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|Volume 11 |Issue 05| February 03, 2012 ||
The Art of Racism
Yesterday while going on a bus from Banani to Dhanmondi, two black men got on at Mohakhali. All the seats were filled except for one beside a woman at the end of the bus. One of them went and took the seat beside her. She instantly made a scornful face and rudely demanded that he 'move'. He was offended and replied that there was no way he could move and that he would not.
This commotion drew the attention of the people and for awhile heated conversations took place. This eventually led to most of the people in the bus demanding that these two men be made to leave the bus. If the men were rude and they were made to get off it because they were rude, I would have no reason to be distressed. But it was something that hurt my own being as a Bengali when many of them were saying things like "Just because we Bengalies are nice to you, you treat our women badly!"
It shot a feeling of guilt through me because I knew very well that there was no way to justify their racist attitude towards people of a different race. They were using women as an excuse because the day before, while I was getting off the bus, I was pushed by a man behind me. After telling him twice not to touch me, when he did not listen I turned around and slapped him. I only heard utter silence then. I did not see any of our Bengali, respectful men come forward to aid a woman in distress and being mistreated. So why suddenly, did it become a matter of concern now? The two foreigners as they got down from the bus yelled at us saying, "You are all foolish people." So much for being patriotic and stressing our own identity, which only branded us as 'foolish'. George Bernard Shaw wrote that: "Patriotism is your conviction that this country is superior to all other countries because you were born in it." If this is how we should be defined then in one word we are all 'racists'.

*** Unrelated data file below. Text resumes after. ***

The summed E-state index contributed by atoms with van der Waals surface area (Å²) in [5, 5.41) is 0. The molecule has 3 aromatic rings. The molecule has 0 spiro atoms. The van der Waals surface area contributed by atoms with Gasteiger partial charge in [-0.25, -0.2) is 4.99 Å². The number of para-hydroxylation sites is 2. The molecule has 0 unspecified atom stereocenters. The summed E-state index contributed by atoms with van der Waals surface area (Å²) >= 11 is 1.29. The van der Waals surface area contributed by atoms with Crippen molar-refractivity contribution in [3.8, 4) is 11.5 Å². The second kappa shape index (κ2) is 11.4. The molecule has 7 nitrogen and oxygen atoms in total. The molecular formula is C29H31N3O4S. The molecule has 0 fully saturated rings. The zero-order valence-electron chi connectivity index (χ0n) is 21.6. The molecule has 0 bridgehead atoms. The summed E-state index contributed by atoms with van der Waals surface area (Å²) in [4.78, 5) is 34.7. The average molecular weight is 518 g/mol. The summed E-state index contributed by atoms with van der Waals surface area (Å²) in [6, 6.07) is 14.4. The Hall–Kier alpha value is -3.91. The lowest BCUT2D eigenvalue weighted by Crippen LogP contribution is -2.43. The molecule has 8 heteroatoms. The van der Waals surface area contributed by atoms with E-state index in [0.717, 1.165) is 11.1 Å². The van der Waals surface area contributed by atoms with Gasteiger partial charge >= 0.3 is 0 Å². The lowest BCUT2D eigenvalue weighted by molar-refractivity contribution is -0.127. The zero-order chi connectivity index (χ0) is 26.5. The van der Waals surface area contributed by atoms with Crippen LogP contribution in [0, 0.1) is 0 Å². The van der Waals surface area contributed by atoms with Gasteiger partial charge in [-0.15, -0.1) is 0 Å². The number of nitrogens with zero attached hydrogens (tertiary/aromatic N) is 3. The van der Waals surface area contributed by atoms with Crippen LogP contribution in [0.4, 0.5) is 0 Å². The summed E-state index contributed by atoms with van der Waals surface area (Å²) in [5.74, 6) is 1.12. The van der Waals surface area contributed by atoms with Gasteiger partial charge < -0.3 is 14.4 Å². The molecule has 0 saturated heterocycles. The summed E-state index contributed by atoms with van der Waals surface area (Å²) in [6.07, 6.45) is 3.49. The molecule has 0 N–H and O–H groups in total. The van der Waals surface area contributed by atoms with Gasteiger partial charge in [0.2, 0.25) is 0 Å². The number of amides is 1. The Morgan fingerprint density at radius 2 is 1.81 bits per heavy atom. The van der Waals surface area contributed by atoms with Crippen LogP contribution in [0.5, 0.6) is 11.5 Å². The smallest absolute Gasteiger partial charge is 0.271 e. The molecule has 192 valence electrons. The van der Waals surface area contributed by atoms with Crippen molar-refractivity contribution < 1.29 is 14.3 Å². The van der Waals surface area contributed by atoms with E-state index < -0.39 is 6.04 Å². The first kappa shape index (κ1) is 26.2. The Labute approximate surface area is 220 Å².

Less Talk and More Action
The other day, on my way to a public library, I saw some child hawkers selling books. I stopped to buy some books. As I bought the books I started chatting with them, asking them their names and what they did. One of them asked me if I ever published their photographs in any newspaper. This question puzzled me, so they went on to explain that often people like me come and talk to them and take their photographs and details about their lifestyle. Often their pictures and stories are printed in newspapers, and they enjoy being photographed. But what they wanted to know was if they would really get anything out of it, because their situations remained the same. Nothing changed, and they were eventually forgotten after a few days. They had to continue selling books and make a meagre living out of selling books on the streets.
I felt ashamed. We would have done other things to help these children if we cared and not just take their photographs and write stories about them. We should all come forward to help these children change their lives. Less talk and more action is needed.
Bipul K Debnath
A few days back my sister-in-law and I had taken my child to a hospital near Malibagh for a check-up. Since this was my first time at the pediatric department, I was unaware of the facilities available there, but my baby was hungry and I needed to feed my him. Therefore, looking for a quiet room, I eventually entered the immunisation room and settled down to feed my baby. The room attendant there understood my need and directed me to another room. Much to my pleasant surprise I saw that the room was one that was exclusively reserved for mothers to feed, change diapers and clean their babies. I know for sure that that most hospitals and health centres do not necessarily offer such facilities. If all pediatric departments in every hospital provided such facilities, it would have been very beneficial for both the mother and child.
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